Retired Air Force Colonel Ed Walby's home near Livingston, Montana, is like a museum for America's notorious U2 spy plane.
Letters from Presidents Reagan, Ford, and Bush congratulating Walby on his distinguished career adorn the walls. Photographs and memorabilia document Walby's time with the U2 program, and later as commander of the 99th Reconnaissance Squadron at Beale Air Base in California.
"Flying the U2 at 70,000 feet, you literally feel like you're on top of the world," said Walby. "You can see stars during the day."
Walby is the first to tell you that every flight in the U2 is special, but among his 1,000 hours in the cockpit, two missions stand out.
In March of 1989, Walby was at the controls when the U2 flew alongside the space shuttle during its launch. NASA wanted a closer look at what was damaging the shuttle's tiles.
"We have a point-and-click camera with really high resolution," said Walby. "So I fly the first mission and the shuttle goes zipping by, I'm inside five miles, and what we do is point the camera and shoot, shoot, shoot as the shuttle goes by to see if we could catch any debris."
Due to the shuttle's launch speed and flight path, however, Walby was unable to use the U2's auto pilot system. It's what happened next that Walby remembers the most.
"As soon as the shuttle passed by I look up and I was about 60 degrees, nose high at about 40 knots, which is about 40 miles per hour under my stall speed," recalled Walby. "The plane was just hanging there, and started to fall. I said to myself, don't do anything because whatever you do, it can't be right. So I let the airplane slice through the horizon, lost about four thousand feet, and the airplane regained speed. Had I done anything, I probably would have been at the bottom of the ocean with the camera."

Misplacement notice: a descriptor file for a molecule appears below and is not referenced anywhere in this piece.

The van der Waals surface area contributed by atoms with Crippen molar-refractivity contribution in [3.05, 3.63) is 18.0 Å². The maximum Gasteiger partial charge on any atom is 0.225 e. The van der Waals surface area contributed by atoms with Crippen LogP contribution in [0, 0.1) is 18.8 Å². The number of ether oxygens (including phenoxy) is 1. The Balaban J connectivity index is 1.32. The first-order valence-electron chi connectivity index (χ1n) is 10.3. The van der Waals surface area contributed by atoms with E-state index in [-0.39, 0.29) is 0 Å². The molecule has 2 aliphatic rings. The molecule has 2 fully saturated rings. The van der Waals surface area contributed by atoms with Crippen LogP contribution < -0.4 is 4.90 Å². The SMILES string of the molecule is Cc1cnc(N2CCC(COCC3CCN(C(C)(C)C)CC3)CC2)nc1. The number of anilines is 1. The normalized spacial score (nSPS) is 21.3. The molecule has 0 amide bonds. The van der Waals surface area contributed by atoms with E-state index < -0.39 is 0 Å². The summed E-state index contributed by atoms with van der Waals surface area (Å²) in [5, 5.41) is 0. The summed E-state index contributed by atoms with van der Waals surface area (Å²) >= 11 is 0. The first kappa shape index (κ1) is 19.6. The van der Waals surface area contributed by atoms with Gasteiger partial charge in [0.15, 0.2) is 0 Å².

Later that day at his debriefing, Walby learned that during the launch of the space shuttle, chunks of molten solid propellant are ejected from the shuttle engines, chunks the size of Volkswagens. With a grin, Walby recalled telling his commanders that information would have been good to know - prior to flying that mission.
"It was really fun to be within five miles of the shuttle zooming by at Mach 2," Walby said. "I'm sitting there in my pressure suit, fat, dumb, and happy, taking pictures and enjoying the scenery."
One of Walby's proudest moments came during the early days of the war in Afghanistan in December of 2001. As commander of the 99th Reconnaissance Squadron, Walby had deployed with the Global Hawk Program, the U2's drone counterpart. "The Marines were coming up the valley and the bad guys had lined the ridge and were going to ambush our guys," said Walby. "Using our infrared we saw that these guys were there and we were able to warn the Marines, and they were able to get away."
It was at that battle of Tora Bora that the Global Hawk first proved its mettle in a real-life combat scenario. It was a huge milestone for the program that many believed would someday replace the U2.
Walby believes both the U2 and the unmanned Global Hawk have a place in the U.S. intelligence-gathering arsenal, as they complement each other. While the U2 can put eyes in the sky anywhere, anytime, the Global Hawk can fly almost forever.
"The unique part about Global Hawk is it's computer-controlled," said Walby. "You're not flying it with a joystick, you're just telling it where to go. The computer takes off and flies, you just give it direction. Or you can pre-program it to take any course you want. You can actually launch the airplane, walk away and it will come back the next day."
As we wrapped up our discussion about his career with the U2, I thanked Col. Walby for his service and he invited us back to reminisce another day. After all, as he told me in a recent email:"Old pilots love to talk about themselves."
We are thankful he chose to share his story with us.